I have no problems with using Wikipedia as a vehicle to proactively to address historic and current underrepresentation and under appreciation of women and non-European figures in science. There is nothing necessarily wrong with having a motivation behind your contribution, but cutting corners or even demanding less stringent guidelines, as you suggest, undermines the integrity of what you were trying to accomplish in the first place. It is fine for inspiring more young girls to join Phelps being Wade’s priority, or yours. It can’t be that of wikipedia. If Clarice Phelps’ entry is reinstated she could be added to List of African-American women in STEM fields just after Hattie Scott Peterson, the first African American woman to gain a bachelor’s degree in civil engineering.
*Although I’m not sure how the comparison helps make your point. An article being flagged for sources isn’t all that strange, and flicking through old revisions of the page reveals a pretty ordinary editing history. I went to the entry “List of African-American women in STEM fields” and clicked on a few names; hardly a formal survey but I couldn’t find any evidence of a campaign to undermine African American entries.
Isn’t it condescending to black women to put her biography in Wikipedia just because she is a black woman? It is reverse racism.
Is there hard evidence that she is the first black woman in her field? Also, how is her achievement significant? Wikipedia does not even have a separate entry for the element she helped purify. It is just listed in a table as one of many isotopes of berkelium.
The precise account of what Phelps did and what significance it holds for women and minorities, now varies depending on what piece you read. Who is responsible for that? Wade and Chapman. Private tweets? Unpublished books? It’s like nobody has the first clue how Wikipedia is supposed to work, those two people first and foremost. It’s not like it is difficult to understand either, it should be well within the capabilities of scientists and authors to understand why they have the rules they have, to understand which ones could be relaxed to account for systemic bias and which ones are absolutely non-negotiatiable if their already pretty widely discredited claim to be an encyclopedia is to hold water. There used to be some merit in letting suboptimal Wikipedia pages be “live” works while they are refined. Wade’s use of Twitter to instantly broadcast her creations, and a lazy and ignorant media which reads them uncritically, has put paid to that being a good idea.
Stop talking: start acting: Wikipedia is free; you can copy it. Take the articles (https://meta.wikimedia.org/wiki/Data_dumps) and open up a better one with your own rules! No anonymity, 50% women as contributors aso.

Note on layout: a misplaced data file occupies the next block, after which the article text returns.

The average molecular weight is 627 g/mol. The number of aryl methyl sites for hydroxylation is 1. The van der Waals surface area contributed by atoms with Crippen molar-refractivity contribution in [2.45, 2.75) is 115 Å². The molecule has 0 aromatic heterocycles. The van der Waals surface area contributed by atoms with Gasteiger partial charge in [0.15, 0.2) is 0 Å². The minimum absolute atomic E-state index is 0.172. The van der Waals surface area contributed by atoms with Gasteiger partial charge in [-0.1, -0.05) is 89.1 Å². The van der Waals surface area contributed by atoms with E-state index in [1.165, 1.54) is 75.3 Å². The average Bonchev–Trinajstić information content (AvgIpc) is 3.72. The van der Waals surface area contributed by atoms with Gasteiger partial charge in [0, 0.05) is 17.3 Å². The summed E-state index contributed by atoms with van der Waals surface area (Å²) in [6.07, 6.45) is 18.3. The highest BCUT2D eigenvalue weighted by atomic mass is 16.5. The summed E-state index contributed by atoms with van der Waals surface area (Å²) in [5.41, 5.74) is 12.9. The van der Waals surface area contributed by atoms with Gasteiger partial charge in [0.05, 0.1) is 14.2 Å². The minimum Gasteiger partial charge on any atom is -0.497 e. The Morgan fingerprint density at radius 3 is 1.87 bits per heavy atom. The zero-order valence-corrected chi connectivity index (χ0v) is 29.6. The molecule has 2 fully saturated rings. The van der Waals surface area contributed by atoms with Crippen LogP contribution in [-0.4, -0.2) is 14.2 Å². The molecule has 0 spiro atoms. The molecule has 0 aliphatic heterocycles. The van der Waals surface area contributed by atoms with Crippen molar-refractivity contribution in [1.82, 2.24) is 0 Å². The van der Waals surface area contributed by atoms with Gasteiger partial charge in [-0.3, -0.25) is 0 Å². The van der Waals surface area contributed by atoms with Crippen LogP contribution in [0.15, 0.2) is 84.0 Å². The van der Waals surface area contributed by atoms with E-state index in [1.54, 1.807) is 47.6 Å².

Just talking does not help! Act now!
The Wikipedia rules for notability rely on the person being notable in the media which we know to be biased. The Wikipedia bias is a reflection of society outside of Wikipedia.
Wikipedia has a whole page of rules (WP:PROF) which effectively lets scientists be considered worthy of inclusion in the encyclopedia based on their career achievements, without any requirement for coverage in the mainstream media, just the not unreasonable standard that the claims can be verified to be true. The problem is, not even that is considered acceptable by the activists such as Jess Wade, who are by their own admission seeking to abuse Wikipedia to gain publicity for these supposedly invisible people, ironically so they can then get covered by the media. The basically want Wikipedia to write about any scientist that is just doing science (some even not for that, some just for talking about other people doing science), if they are heroically doing it while hampered with the condition called women, or minority, or the really tragic cases where the sufferer has both conditions. They want to lower the bar, but instead of changing the rule that sets the bar, either for everyone or just for women or minorities (either approach would be reasonable, but only one addresses the bias of the wider world), they are trying to do it via the back door, by creating individual pages that don’t pass, then whipping up a stink on Twitter and in the blogosphere when Wikipedia does the only sensible thing it can do in that situation, and denies the entries.